Employers pared a net 82,600 workers, following January's record decline of 129,000, Statistics Canada said today in Ottawa. The unemployment rate rose to 7.7 percent from 7.2 percent. Economists predicted total jobs would fall by 55,000 in February and the unemployment rate would be 7.4 percent, according to Bloomberg News surveys.
The world's eighth-largest economy is shrinking as a global credit crisis and a drop in commodity prices saps orders for Canada's lumber, automobiles and metals. The jobless rate will reach 9 percent in the fourth quarter, say economists surveyed by Bloomberg News, which would be the highest since June 1997 and lower than a peak of 12.1 percent in November 1992.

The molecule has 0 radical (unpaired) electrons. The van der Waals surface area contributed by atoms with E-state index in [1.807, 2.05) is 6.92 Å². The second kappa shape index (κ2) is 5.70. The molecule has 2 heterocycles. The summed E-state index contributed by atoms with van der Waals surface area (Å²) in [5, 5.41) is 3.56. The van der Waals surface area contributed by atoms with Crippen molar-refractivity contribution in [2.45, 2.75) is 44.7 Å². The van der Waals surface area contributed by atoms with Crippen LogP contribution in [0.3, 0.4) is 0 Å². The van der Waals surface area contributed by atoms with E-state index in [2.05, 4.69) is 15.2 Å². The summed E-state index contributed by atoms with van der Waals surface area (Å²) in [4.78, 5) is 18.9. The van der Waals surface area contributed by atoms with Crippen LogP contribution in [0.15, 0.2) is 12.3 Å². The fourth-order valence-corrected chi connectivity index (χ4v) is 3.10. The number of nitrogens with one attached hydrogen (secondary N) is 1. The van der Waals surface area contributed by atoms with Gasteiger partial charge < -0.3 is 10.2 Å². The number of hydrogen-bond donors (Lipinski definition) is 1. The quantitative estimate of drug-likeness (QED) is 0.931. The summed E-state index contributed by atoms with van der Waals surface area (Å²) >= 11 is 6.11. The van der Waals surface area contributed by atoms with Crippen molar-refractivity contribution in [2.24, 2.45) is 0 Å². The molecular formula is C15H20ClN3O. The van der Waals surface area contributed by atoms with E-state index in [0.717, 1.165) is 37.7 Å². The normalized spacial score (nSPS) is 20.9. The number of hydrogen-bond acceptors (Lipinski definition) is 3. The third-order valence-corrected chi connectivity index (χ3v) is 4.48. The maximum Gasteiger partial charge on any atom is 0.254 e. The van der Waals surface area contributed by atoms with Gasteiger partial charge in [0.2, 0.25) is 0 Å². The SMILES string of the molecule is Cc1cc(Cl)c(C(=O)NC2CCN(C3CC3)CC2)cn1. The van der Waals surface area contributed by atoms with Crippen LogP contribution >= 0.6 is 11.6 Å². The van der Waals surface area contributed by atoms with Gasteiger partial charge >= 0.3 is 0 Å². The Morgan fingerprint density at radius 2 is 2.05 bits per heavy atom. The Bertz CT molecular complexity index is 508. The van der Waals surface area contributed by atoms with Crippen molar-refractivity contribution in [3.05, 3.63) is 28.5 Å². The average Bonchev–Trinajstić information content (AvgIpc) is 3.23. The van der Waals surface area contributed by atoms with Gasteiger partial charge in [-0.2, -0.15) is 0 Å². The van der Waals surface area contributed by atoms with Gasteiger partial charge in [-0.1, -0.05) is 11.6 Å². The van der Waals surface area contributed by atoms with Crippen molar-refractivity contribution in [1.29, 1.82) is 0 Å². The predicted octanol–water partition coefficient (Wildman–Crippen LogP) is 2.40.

Employers reduced full-time payrolls by 110,900 positions in February. Part-time jobs rose by 28,300.
Construction employment fell by 43,200, followed by a loss of 31,100 in professional, scientific and technical services, Statistics Canada said. Manufacturing employment rose by 24,700.
Average hourly wages grew by 3.9 percent from a year earlier, Statistics Canada said, slower than the 4.8 percent pace in January.
Unemployment in Alberta, which had benefited from construction of new pipelines and oil sands facilities, rose to 5.4 percent, the highest in almost six years. In Ontario, the country's manufacturing hub, the jobless rate rose to 8.7 percent, the highest since 1997.